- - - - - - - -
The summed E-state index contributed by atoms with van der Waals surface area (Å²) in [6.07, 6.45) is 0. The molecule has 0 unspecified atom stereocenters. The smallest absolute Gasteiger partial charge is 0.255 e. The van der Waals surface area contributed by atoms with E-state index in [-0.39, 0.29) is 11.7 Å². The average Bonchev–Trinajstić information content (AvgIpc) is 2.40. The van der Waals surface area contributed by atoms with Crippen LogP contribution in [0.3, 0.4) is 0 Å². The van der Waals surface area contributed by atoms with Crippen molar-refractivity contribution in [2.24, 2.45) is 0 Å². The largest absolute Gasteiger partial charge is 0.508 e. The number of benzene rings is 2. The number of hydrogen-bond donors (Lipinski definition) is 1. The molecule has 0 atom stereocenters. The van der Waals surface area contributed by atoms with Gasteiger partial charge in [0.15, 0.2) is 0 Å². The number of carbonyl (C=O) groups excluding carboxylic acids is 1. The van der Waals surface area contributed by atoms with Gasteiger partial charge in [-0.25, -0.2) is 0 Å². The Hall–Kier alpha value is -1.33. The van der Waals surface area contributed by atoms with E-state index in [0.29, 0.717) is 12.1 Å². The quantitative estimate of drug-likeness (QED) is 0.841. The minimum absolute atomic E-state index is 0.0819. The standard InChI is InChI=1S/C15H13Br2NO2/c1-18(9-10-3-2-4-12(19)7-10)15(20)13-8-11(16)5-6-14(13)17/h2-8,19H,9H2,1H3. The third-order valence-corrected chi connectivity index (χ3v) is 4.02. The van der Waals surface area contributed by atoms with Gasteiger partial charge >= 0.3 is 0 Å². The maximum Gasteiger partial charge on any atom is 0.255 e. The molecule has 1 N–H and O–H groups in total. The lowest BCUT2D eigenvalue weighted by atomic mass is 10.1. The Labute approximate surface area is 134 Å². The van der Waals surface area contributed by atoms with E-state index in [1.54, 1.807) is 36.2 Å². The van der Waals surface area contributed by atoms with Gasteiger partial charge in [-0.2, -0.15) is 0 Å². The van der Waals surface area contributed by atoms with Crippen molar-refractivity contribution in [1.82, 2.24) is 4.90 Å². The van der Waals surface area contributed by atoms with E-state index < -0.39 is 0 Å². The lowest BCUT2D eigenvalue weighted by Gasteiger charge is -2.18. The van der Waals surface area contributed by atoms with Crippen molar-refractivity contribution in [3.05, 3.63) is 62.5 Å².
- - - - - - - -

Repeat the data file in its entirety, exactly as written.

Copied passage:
The summed E-state index contributed by atoms with van der Waals surface area (Å²) in [6.07, 6.45) is 0. The molecule has 0 unspecified atom stereocenters. The smallest absolute Gasteiger partial charge is 0.255 e. The van der Waals surface area contributed by atoms with E-state index in [-0.39, 0.29) is 11.7 Å². The average Bonchev–Trinajstić information content (AvgIpc) is 2.40. The van der Waals surface area contributed by atoms with Crippen LogP contribution in [0.3, 0.4) is 0 Å². The van der Waals surface area contributed by atoms with Crippen molar-refractivity contribution in [2.24, 2.45) is 0 Å². The largest absolute Gasteiger partial charge is 0.508 e. The number of benzene rings is 2. The number of hydrogen-bond donors (Lipinski definition) is 1. The molecule has 0 atom stereocenters. The van der Waals surface area contributed by atoms with Gasteiger partial charge in [0.15, 0.2) is 0 Å². The number of carbonyl (C=O) groups excluding carboxylic acids is 1. The van der Waals surface area contributed by atoms with Gasteiger partial charge in [-0.25, -0.2) is 0 Å². The Hall–Kier alpha value is -1.33. The van der Waals surface area contributed by atoms with E-state index in [0.29, 0.717) is 12.1 Å². The quantitative estimate of drug-likeness (QED) is 0.841. The minimum absolute atomic E-state index is 0.0819. The standard InChI is InChI=1S/C15H13Br2NO2/c1-18(9-10-3-2-4-12(19)7-10)15(20)13-8-11(16)5-6-14(13)17/h2-8,19H,9H2,1H3. The third-order valence-corrected chi connectivity index (χ3v) is 4.02. The van der Waals surface area contributed by atoms with Gasteiger partial charge >= 0.3 is 0 Å². The maximum Gasteiger partial charge on any atom is 0.255 e. The molecule has 1 N–H and O–H groups in total. The lowest BCUT2D eigenvalue weighted by atomic mass is 10.1. The Labute approximate surface area is 134 Å². The van der Waals surface area contributed by atoms with E-state index in [1.54, 1.807) is 36.2 Å². The van der Waals surface area contributed by atoms with Gasteiger partial charge in [-0.2, -0.15) is 0 Å². The van der Waals surface area contributed by atoms with Crippen molar-refractivity contribution in [1.82, 2.24) is 4.90 Å². The van der Waals surface area contributed by atoms with E-state index < -0.39 is 0 Å². The lowest BCUT2D eigenvalue weighted by Gasteiger charge is -2.18. The van der Waals surface area contributed by atoms with Crippen molar-refractivity contribution in [3.05, 3.63) is 62.5 Å².